Motoring with Tony Conlon: A little homework pays off in Santa Fe
Hyundai and its cousin Kia have truly cemented their places as leading contenders in the large SUV family carrier sector with two new quality offerings.
Having already reported on the Kia Sorento diesel, this week I’m concentrating on the Hyundai Santa Fe plug-in hybrid.
With both companies offering diesel and PHEV versions, the choice between either brand could come down to whichever salesperson comes across as the most generous and most pleasant to deal with.
Sitting on pretty 19” alloy wheels, the beautifully designed and built Santa Fe is the type of seven-seater that can easily take the fight to more prestigious makes – and even embarrass many premium brands.
It certainly oozes style with its large grille and lighting signatures reminiscent of the futuristic look of its smaller stablemate, the Tucson.
Featuring a rear spoiler and roof rails, this substantial SUV offers a road presence that showcases its excellent build quality. While it’s a family carrier with a very appealing exterior design, it’s upon opening the doors and sitting into the Santa Fe that the spell is really cast.
The richly designed interior and equipment levels are bound to win over many motorists.
Its Nappa leather-clad seven seats with suede headliners are the focal point of a cabin that bristles with up-to-date equipment. Drivers can keep track of the powertrain’s status via the 12.3 inch fully digital instrument cluster, they can also locate nearby charging points on the go via the 10.5-inch touchscreen infotainment system.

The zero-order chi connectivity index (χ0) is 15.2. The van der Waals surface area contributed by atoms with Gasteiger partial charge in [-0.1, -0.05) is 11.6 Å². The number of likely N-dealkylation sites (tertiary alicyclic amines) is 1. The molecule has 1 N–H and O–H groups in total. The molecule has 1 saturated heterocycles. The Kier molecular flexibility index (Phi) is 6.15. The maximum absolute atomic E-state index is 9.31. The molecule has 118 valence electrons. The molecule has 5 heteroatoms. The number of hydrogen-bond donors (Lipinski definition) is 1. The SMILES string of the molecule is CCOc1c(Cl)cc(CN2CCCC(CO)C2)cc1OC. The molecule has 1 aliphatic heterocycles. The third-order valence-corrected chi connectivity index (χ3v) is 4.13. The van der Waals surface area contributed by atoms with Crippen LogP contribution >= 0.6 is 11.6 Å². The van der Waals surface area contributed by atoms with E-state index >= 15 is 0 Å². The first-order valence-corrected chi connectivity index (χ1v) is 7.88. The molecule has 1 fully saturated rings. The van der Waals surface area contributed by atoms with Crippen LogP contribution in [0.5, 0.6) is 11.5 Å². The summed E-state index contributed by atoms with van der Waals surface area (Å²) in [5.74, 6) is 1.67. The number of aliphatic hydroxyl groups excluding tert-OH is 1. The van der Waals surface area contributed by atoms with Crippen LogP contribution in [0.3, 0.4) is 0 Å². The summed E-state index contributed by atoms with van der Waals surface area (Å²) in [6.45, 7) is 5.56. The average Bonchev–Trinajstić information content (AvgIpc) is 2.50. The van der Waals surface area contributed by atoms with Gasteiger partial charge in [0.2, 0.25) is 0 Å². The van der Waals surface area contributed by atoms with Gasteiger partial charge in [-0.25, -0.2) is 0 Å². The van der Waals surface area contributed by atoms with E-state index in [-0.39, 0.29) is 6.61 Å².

Featuring a navigation system, wireless phone charger, Apple CarPlay and Android Auto, the Hyundai is laden with very useful standard safety equipment such as safe exit assist, lane keep assist, lane follow assist, autonomous emergency braking (car/pedestrian/bicycle), driver attention warning, around view monitor, blind spot view monitor, front, side and curtain airbags and smart cruise control.
The Santa Fe offers any amount of storage spaces; boot space can vary from 187 litres with all the seating upright to 821 litres up to the second row and just over 2,000 litres with both passenger rows folded.
Complete with parking sensors front and rear, the car also features a rear camera and guidance system - because of its size, both are very beneficial. The Hyundai plug-in is comfortable and reassuring on the road, though it differs from the diesel derivative insofar as it comes with a four-wheel drive layout.
The Santa Fe offers all-terrain capability thanks to a new terrain mode. Controlled using the mode select dial on the centre console, drivers can choose from ‘Mud, Snow and Sand’ modes. The system automatically optimises the drivetrain to best suit each scenario, adjusting engine torque output and distribution, as well as stability characteristics.
Powered by a very capable 1.6 litre turbo-charged petrol engine, I thought at first the Hyundai had a larger capacity unit under its bonnet such was the feeling of power. On its own, the engine produces 177bhp and 265Nm of torque - combined with the electric motor, the Santa Fe plug-in has a combined power output of 261bhp.
The engine and electric motor are paired with a high capacity 13.8kWh lithium-ion polymer battery enabling the SUV to have an all-electric range of approximately 50 kilometres.
Getting the best out of the Santa Fe plug-in reminded me of my schooldays. The night you did your homework thoroughly, the next day at school always proved a cinch. Unlike school, only a little bit of homework pays dividends for this Hyundai.
This car will do what it says on the tin if you apply a bit of discipline every day. Select Eco and choose the power mode best suitable. For town driving, electric mode works well. I drove in hybrid and automatic mode where the car itself chooses the optimum setting.
I found I was able to regenerate electricity easily when I got used to finding the best settings and I managed to achieve 6.1 l/100km (46mpg). The Santa Fe offers a means so that the driver can monitor the flow of electric and engine power - this in itself shows when to ease up on a heavy right foot.
It’s a wonderful family carrier whose passengers will feel privileged to be driven around in it.